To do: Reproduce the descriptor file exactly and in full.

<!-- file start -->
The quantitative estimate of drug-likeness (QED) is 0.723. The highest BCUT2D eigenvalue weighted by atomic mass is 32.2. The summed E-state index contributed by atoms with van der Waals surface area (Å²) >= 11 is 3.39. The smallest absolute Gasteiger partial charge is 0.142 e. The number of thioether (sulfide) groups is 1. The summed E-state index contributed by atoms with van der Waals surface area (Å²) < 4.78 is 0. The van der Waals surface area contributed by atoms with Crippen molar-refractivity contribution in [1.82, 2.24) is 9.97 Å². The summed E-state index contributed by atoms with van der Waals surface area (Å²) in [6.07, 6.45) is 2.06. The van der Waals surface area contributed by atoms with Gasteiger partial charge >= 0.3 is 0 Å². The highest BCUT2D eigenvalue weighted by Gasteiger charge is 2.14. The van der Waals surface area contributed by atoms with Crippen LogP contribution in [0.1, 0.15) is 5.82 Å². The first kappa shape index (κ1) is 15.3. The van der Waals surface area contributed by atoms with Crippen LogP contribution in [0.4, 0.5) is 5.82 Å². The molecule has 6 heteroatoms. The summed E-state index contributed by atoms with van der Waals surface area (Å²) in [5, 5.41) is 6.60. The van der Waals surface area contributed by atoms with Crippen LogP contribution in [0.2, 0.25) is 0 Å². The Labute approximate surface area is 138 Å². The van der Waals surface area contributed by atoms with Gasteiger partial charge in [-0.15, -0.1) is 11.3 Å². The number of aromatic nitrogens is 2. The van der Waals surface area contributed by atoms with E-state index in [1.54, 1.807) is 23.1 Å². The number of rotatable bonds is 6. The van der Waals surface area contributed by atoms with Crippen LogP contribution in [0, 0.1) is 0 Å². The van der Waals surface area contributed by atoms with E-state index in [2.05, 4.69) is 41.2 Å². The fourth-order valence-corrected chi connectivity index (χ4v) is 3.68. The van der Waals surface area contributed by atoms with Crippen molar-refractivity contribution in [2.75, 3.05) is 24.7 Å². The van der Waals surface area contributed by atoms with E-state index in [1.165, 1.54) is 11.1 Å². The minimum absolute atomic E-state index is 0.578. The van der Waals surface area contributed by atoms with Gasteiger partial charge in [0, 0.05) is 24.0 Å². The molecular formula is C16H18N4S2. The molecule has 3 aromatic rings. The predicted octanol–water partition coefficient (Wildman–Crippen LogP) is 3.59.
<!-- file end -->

The quantitative estimate of drug-likeness (QED) is 0.723. The highest BCUT2D eigenvalue weighted by atomic mass is 32.2. The summed E-state index contributed by atoms with van der Waals surface area (Å²) >= 11 is 3.39. The smallest absolute Gasteiger partial charge is 0.142 e. The number of thioether (sulfide) groups is 1. The summed E-state index contributed by atoms with van der Waals surface area (Å²) < 4.78 is 0. The van der Waals surface area contributed by atoms with Crippen molar-refractivity contribution in [1.82, 2.24) is 9.97 Å². The summed E-state index contributed by atoms with van der Waals surface area (Å²) in [6.07, 6.45) is 2.06. The van der Waals surface area contributed by atoms with Gasteiger partial charge >= 0.3 is 0 Å². The highest BCUT2D eigenvalue weighted by Gasteiger charge is 2.14. The van der Waals surface area contributed by atoms with Crippen LogP contribution in [0.1, 0.15) is 5.82 Å². The first kappa shape index (κ1) is 15.3. The van der Waals surface area contributed by atoms with Crippen LogP contribution in [0.4, 0.5) is 5.82 Å². The molecule has 6 heteroatoms. The summed E-state index contributed by atoms with van der Waals surface area (Å²) in [5, 5.41) is 6.60. The van der Waals surface area contributed by atoms with Crippen LogP contribution in [0.2, 0.25) is 0 Å². The Labute approximate surface area is 138 Å². The van der Waals surface area contributed by atoms with Gasteiger partial charge in [-0.15, -0.1) is 11.3 Å². The number of aromatic nitrogens is 2. The van der Waals surface area contributed by atoms with E-state index in [1.54, 1.807) is 23.1 Å². The number of rotatable bonds is 6. The van der Waals surface area contributed by atoms with Crippen LogP contribution in [0, 0.1) is 0 Å². The van der Waals surface area contributed by atoms with E-state index in [2.05, 4.69) is 41.2 Å². The fourth-order valence-corrected chi connectivity index (χ4v) is 3.68. The van der Waals surface area contributed by atoms with Crippen molar-refractivity contribution in [2.75, 3.05) is 24.7 Å². The van der Waals surface area contributed by atoms with E-state index in [1.165, 1.54) is 11.1 Å². The minimum absolute atomic E-state index is 0.578. The van der Waals surface area contributed by atoms with Gasteiger partial charge in [0, 0.05) is 24.0 Å². The molecular formula is C16H18N4S2. The molecule has 3 aromatic rings. The predicted octanol–water partition coefficient (Wildman–Crippen LogP) is 3.59.